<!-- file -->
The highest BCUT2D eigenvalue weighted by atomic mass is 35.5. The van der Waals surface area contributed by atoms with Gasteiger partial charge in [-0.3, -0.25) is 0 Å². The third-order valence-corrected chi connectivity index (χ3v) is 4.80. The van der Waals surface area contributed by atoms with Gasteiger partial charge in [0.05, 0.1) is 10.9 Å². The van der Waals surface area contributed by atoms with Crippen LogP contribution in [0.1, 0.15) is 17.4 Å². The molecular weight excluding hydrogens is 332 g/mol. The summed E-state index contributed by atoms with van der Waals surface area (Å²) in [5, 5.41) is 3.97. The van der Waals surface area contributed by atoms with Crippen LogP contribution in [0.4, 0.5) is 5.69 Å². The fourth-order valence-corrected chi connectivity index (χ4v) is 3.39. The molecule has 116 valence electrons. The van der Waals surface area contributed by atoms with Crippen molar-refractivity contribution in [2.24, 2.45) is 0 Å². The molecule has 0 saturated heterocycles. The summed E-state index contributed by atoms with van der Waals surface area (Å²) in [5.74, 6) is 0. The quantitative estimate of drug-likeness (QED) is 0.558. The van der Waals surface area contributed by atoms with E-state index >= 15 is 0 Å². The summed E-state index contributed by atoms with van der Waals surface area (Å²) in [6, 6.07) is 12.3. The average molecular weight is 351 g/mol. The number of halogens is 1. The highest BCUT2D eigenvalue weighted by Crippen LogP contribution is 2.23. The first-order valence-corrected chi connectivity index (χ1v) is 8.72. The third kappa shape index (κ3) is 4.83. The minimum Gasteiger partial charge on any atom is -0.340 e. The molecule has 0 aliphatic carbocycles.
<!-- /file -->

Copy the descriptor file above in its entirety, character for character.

The highest BCUT2D eigenvalue weighted by atomic mass is 35.5. The van der Waals surface area contributed by atoms with Gasteiger partial charge in [-0.3, -0.25) is 0 Å². The third-order valence-corrected chi connectivity index (χ3v) is 4.80. The van der Waals surface area contributed by atoms with Gasteiger partial charge in [0.05, 0.1) is 10.9 Å². The van der Waals surface area contributed by atoms with Crippen LogP contribution in [0.1, 0.15) is 17.4 Å². The molecular weight excluding hydrogens is 332 g/mol. The summed E-state index contributed by atoms with van der Waals surface area (Å²) in [5, 5.41) is 3.97. The van der Waals surface area contributed by atoms with Crippen LogP contribution in [0.4, 0.5) is 5.69 Å². The fourth-order valence-corrected chi connectivity index (χ4v) is 3.39. The molecule has 116 valence electrons. The van der Waals surface area contributed by atoms with Crippen molar-refractivity contribution in [2.24, 2.45) is 0 Å². The molecule has 0 saturated heterocycles. The summed E-state index contributed by atoms with van der Waals surface area (Å²) in [5.74, 6) is 0. The quantitative estimate of drug-likeness (QED) is 0.558. The van der Waals surface area contributed by atoms with E-state index >= 15 is 0 Å². The summed E-state index contributed by atoms with van der Waals surface area (Å²) in [6, 6.07) is 12.3. The average molecular weight is 351 g/mol. The number of halogens is 1. The highest BCUT2D eigenvalue weighted by Crippen LogP contribution is 2.23. The first-order valence-corrected chi connectivity index (χ1v) is 8.72. The third kappa shape index (κ3) is 4.83. The minimum Gasteiger partial charge on any atom is -0.340 e. The molecule has 0 aliphatic carbocycles.